For those women who have had children out of marriage, the difficulties obtaining docu­ments for their children are exacerbated because they require information from the father of the children and they have diffi­culty getting that information. This results in women being unable to obtain identity documents and birth certificates for their children. Without a birth certificate, children cannot be admitted to school or sit for examinations. In turn, these children will then have difficulty obtaining identity documents for their own children.

We decided to create a one stop centre to ad­dress this problem because it is so widespread and because it affects women in every aspect of their life, including their ability to ensure access to education for their children.

Women are also affected by the lack of stable and adequate housing in Kibera. Tenancy dis­putes and problems affect many, many peo­ple in Kibera. Landlords take advantage of people’s vulnerability. Rents are being set at exorbitant rates and people just cannot afford them. Land­lords also evict people without any notice. Women are particularly affected when they cannot find suitable housing or are evicted. If you have a problem with your landlord and your door is locked, as a man you can survive that – you can sleep somewhere else, but imagine it is a woman and a child, where do they sleep?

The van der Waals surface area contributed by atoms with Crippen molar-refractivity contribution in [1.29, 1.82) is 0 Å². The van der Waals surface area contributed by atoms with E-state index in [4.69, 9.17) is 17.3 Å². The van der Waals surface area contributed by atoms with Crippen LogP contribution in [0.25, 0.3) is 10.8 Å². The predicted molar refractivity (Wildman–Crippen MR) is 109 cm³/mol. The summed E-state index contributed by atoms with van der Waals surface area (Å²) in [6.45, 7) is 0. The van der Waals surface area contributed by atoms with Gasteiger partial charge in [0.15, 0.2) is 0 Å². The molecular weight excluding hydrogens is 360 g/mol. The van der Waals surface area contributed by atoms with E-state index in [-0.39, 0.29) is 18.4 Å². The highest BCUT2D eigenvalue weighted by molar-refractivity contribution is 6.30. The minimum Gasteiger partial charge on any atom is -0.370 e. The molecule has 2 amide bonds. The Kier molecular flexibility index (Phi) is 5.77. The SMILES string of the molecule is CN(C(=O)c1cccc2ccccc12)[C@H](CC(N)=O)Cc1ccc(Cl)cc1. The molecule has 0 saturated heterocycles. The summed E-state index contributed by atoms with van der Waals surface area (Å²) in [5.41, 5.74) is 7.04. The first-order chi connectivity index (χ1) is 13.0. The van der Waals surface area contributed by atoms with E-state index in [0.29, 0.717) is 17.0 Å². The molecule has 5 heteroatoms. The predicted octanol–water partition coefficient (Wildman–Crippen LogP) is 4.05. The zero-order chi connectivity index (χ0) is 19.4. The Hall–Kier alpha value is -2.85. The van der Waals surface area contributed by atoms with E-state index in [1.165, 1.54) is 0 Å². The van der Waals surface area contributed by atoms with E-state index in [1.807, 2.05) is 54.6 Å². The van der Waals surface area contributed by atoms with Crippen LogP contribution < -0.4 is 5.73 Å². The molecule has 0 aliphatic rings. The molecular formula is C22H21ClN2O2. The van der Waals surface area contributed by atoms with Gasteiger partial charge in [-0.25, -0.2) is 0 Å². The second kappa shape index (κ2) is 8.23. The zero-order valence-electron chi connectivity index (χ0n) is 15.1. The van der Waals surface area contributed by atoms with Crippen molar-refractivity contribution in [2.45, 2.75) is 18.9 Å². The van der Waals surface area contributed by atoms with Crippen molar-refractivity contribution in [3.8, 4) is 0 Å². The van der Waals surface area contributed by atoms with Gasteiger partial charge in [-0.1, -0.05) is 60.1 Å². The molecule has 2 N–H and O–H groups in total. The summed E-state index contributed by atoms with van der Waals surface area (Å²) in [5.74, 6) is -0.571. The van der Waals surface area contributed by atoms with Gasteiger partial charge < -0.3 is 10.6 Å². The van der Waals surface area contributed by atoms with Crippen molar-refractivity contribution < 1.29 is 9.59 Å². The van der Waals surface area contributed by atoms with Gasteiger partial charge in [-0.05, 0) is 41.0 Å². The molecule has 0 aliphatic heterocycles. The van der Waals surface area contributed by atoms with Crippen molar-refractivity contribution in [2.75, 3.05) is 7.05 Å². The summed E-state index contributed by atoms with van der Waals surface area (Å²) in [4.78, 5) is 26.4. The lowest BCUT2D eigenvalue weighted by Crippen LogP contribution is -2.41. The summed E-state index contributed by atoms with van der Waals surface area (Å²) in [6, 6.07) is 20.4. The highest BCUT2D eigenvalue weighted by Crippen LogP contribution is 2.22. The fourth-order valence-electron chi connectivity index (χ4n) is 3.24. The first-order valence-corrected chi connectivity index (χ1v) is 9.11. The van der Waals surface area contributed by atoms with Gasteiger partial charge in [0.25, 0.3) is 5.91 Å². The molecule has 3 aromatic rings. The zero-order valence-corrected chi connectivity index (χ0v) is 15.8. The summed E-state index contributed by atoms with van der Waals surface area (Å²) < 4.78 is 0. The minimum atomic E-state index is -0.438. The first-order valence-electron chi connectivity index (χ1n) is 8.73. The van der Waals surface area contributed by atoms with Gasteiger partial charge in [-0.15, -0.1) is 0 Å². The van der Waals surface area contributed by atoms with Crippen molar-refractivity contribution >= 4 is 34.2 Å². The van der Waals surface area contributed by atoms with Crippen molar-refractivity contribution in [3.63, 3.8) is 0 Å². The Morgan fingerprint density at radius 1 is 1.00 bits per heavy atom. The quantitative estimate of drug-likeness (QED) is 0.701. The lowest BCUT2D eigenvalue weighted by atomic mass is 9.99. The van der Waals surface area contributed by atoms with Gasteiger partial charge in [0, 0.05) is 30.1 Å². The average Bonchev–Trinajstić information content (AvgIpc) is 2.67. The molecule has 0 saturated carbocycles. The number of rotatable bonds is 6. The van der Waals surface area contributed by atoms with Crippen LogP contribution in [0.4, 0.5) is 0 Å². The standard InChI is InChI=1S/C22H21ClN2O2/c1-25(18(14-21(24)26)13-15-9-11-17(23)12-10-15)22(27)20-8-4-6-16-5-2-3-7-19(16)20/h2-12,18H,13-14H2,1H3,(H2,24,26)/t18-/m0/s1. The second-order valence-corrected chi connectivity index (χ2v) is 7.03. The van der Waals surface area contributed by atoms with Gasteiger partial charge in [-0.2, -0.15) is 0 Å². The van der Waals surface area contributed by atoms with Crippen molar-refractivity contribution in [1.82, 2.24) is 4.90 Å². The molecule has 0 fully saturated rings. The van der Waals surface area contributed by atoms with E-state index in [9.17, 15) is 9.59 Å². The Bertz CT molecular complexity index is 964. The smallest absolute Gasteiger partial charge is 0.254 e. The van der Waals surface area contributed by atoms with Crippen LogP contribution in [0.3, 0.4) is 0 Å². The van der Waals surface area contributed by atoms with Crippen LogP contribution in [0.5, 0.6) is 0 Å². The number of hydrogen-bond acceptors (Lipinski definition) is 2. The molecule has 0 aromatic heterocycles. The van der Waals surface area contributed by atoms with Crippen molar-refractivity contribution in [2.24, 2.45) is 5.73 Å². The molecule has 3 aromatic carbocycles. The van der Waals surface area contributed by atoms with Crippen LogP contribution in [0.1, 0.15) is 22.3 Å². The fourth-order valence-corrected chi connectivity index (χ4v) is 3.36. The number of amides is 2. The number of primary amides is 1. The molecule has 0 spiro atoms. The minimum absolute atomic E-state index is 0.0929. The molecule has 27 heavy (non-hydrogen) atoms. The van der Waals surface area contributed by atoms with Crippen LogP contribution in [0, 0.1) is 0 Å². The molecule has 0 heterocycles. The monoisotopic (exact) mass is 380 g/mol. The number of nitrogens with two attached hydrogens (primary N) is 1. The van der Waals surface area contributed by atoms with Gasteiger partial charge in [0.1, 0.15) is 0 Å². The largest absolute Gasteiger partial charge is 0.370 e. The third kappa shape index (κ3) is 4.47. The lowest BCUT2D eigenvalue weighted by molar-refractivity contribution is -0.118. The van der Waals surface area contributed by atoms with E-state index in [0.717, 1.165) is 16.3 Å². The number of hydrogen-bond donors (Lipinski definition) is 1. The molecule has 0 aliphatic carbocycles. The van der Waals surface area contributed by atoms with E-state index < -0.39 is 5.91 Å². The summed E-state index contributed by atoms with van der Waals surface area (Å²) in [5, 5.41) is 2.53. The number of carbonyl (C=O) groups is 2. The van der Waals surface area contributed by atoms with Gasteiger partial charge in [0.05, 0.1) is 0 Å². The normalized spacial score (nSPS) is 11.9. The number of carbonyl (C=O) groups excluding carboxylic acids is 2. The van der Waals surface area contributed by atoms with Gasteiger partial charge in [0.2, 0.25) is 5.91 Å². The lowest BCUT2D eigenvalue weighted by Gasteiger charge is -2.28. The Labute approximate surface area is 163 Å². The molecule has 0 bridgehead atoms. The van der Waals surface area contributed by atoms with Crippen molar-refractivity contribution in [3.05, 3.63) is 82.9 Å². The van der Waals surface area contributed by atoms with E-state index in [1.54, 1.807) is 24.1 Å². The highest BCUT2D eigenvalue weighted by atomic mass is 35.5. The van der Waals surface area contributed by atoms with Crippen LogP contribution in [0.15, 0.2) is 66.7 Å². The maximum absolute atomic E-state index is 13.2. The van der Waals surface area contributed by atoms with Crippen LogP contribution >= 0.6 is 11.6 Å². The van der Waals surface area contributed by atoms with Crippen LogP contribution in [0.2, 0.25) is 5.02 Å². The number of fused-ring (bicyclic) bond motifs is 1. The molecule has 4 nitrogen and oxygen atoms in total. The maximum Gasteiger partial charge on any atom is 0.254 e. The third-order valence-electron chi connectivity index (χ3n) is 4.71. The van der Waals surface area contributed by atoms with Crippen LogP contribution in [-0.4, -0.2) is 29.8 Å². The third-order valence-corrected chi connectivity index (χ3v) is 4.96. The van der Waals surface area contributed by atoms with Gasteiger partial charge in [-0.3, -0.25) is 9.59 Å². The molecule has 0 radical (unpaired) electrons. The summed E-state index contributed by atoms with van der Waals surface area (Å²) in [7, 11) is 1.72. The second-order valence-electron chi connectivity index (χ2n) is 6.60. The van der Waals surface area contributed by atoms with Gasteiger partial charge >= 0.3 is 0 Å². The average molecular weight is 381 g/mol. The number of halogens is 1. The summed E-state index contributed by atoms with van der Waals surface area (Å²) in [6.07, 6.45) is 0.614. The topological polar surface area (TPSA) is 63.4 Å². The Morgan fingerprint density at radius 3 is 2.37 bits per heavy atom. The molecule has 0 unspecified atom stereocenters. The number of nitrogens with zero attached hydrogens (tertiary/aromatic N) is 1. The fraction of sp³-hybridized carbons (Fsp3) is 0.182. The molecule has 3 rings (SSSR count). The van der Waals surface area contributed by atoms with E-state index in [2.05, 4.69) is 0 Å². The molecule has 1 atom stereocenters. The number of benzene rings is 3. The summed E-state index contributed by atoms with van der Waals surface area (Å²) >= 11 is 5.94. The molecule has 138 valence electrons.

While many of our clients are now able to claim their rights because of the new Constitu­tion of 2010, some new challenges are emerging be­cause attitudes in society about women are not changing to reflect the Constitution. For example, my aunt was the only daughter in her family. My grandfather shared land only amongst his sons and my aunt did not receive any land. Once the new Constitution came into force, she went to a court of law and won the case so she was given back the land. After getting that land, she sold it and went back to where she was married. The community view was that the land should have stayed within the family and that my aunt should not have been given the land because she would return to her husband’s family. When this happens the community questions why they should give their daughters land.